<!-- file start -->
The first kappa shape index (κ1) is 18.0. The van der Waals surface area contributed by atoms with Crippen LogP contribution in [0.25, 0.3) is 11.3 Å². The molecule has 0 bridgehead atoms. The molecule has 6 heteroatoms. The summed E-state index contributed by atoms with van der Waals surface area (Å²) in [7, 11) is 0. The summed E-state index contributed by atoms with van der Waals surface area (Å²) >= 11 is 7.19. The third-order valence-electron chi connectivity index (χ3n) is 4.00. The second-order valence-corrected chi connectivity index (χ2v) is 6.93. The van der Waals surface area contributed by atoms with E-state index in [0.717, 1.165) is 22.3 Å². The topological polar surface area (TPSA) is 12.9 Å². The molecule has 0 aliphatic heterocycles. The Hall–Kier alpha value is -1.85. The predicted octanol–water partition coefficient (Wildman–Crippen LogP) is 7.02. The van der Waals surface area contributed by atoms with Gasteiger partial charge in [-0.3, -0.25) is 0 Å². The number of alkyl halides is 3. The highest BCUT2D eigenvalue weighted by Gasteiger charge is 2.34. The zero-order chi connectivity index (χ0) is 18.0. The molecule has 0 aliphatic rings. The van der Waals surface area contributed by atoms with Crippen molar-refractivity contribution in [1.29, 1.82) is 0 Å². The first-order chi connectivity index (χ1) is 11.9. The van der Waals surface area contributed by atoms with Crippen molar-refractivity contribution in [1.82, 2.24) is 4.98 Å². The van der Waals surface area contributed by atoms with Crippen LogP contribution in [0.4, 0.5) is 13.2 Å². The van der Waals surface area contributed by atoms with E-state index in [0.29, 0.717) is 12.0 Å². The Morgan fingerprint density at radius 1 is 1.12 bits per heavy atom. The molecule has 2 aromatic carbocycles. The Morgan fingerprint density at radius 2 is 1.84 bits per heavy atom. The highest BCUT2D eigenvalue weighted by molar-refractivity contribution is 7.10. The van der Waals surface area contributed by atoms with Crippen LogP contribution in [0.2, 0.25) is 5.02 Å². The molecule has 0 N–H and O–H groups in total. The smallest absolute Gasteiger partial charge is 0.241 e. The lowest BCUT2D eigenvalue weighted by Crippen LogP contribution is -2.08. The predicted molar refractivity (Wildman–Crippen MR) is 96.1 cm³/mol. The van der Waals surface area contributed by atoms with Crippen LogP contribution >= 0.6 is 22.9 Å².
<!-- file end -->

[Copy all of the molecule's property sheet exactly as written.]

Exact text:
The first kappa shape index (κ1) is 18.0. The van der Waals surface area contributed by atoms with Crippen LogP contribution in [0.25, 0.3) is 11.3 Å². The molecule has 0 bridgehead atoms. The molecule has 6 heteroatoms. The summed E-state index contributed by atoms with van der Waals surface area (Å²) in [7, 11) is 0. The summed E-state index contributed by atoms with van der Waals surface area (Å²) >= 11 is 7.19. The third-order valence-electron chi connectivity index (χ3n) is 4.00. The second-order valence-corrected chi connectivity index (χ2v) is 6.93. The van der Waals surface area contributed by atoms with E-state index in [0.717, 1.165) is 22.3 Å². The topological polar surface area (TPSA) is 12.9 Å². The molecule has 0 aliphatic heterocycles. The Hall–Kier alpha value is -1.85. The predicted octanol–water partition coefficient (Wildman–Crippen LogP) is 7.02. The van der Waals surface area contributed by atoms with Gasteiger partial charge in [-0.3, -0.25) is 0 Å². The number of alkyl halides is 3. The highest BCUT2D eigenvalue weighted by Gasteiger charge is 2.34. The zero-order chi connectivity index (χ0) is 18.0. The molecule has 0 aliphatic rings. The van der Waals surface area contributed by atoms with Crippen molar-refractivity contribution in [1.29, 1.82) is 0 Å². The first-order chi connectivity index (χ1) is 11.9. The van der Waals surface area contributed by atoms with Crippen molar-refractivity contribution in [1.82, 2.24) is 4.98 Å². The van der Waals surface area contributed by atoms with Crippen LogP contribution in [0.4, 0.5) is 13.2 Å². The van der Waals surface area contributed by atoms with E-state index in [0.29, 0.717) is 12.0 Å². The Morgan fingerprint density at radius 1 is 1.12 bits per heavy atom. The molecule has 2 aromatic carbocycles. The Morgan fingerprint density at radius 2 is 1.84 bits per heavy atom. The highest BCUT2D eigenvalue weighted by molar-refractivity contribution is 7.10. The van der Waals surface area contributed by atoms with Crippen LogP contribution in [0.2, 0.25) is 5.02 Å². The molecule has 0 N–H and O–H groups in total. The smallest absolute Gasteiger partial charge is 0.241 e. The lowest BCUT2D eigenvalue weighted by Crippen LogP contribution is -2.08. The predicted molar refractivity (Wildman–Crippen MR) is 96.1 cm³/mol. The van der Waals surface area contributed by atoms with Crippen LogP contribution >= 0.6 is 22.9 Å².